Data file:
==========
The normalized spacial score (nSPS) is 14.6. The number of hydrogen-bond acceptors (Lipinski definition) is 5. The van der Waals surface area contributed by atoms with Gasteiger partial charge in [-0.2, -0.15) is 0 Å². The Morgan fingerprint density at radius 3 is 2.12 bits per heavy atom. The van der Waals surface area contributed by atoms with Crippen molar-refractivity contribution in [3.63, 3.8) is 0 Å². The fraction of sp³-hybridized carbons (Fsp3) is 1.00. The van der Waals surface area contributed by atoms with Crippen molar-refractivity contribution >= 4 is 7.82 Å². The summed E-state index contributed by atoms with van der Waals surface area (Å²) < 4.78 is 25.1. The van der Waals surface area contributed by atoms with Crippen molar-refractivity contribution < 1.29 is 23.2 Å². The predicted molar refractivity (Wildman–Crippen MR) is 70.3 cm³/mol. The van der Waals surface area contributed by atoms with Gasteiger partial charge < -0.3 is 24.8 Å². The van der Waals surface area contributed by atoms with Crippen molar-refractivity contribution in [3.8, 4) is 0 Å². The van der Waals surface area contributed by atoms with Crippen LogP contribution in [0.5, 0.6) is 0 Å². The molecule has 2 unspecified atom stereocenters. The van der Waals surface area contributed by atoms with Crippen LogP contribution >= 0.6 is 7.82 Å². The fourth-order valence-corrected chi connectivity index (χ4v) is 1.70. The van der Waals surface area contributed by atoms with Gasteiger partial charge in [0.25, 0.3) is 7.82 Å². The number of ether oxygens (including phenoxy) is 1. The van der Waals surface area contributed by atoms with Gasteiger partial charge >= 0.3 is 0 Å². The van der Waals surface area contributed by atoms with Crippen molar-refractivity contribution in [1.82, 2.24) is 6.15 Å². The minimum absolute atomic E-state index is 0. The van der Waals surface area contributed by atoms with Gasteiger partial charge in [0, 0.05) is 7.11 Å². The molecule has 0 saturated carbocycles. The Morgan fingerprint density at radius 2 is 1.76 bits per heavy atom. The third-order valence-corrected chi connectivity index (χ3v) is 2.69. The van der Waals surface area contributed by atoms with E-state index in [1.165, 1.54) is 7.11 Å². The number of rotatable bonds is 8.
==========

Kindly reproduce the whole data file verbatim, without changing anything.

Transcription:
The normalized spacial score (nSPS) is 14.6. The number of hydrogen-bond acceptors (Lipinski definition) is 5. The van der Waals surface area contributed by atoms with Gasteiger partial charge in [-0.2, -0.15) is 0 Å². The Morgan fingerprint density at radius 3 is 2.12 bits per heavy atom. The van der Waals surface area contributed by atoms with Crippen molar-refractivity contribution in [3.63, 3.8) is 0 Å². The fraction of sp³-hybridized carbons (Fsp3) is 1.00. The van der Waals surface area contributed by atoms with Crippen molar-refractivity contribution >= 4 is 7.82 Å². The summed E-state index contributed by atoms with van der Waals surface area (Å²) < 4.78 is 25.1. The van der Waals surface area contributed by atoms with Crippen molar-refractivity contribution < 1.29 is 23.2 Å². The predicted molar refractivity (Wildman–Crippen MR) is 70.3 cm³/mol. The van der Waals surface area contributed by atoms with Gasteiger partial charge < -0.3 is 24.8 Å². The van der Waals surface area contributed by atoms with Crippen molar-refractivity contribution in [3.8, 4) is 0 Å². The van der Waals surface area contributed by atoms with Crippen LogP contribution in [0.5, 0.6) is 0 Å². The molecule has 2 unspecified atom stereocenters. The van der Waals surface area contributed by atoms with Crippen LogP contribution >= 0.6 is 7.82 Å². The fourth-order valence-corrected chi connectivity index (χ4v) is 1.70. The van der Waals surface area contributed by atoms with Gasteiger partial charge in [0.25, 0.3) is 7.82 Å². The number of ether oxygens (including phenoxy) is 1. The van der Waals surface area contributed by atoms with Gasteiger partial charge >= 0.3 is 0 Å². The van der Waals surface area contributed by atoms with Crippen molar-refractivity contribution in [1.82, 2.24) is 6.15 Å². The minimum absolute atomic E-state index is 0. The van der Waals surface area contributed by atoms with Gasteiger partial charge in [0, 0.05) is 7.11 Å². The molecule has 0 saturated carbocycles. The Morgan fingerprint density at radius 2 is 1.76 bits per heavy atom. The third-order valence-corrected chi connectivity index (χ3v) is 2.69. The van der Waals surface area contributed by atoms with E-state index in [1.165, 1.54) is 7.11 Å². The number of rotatable bonds is 8.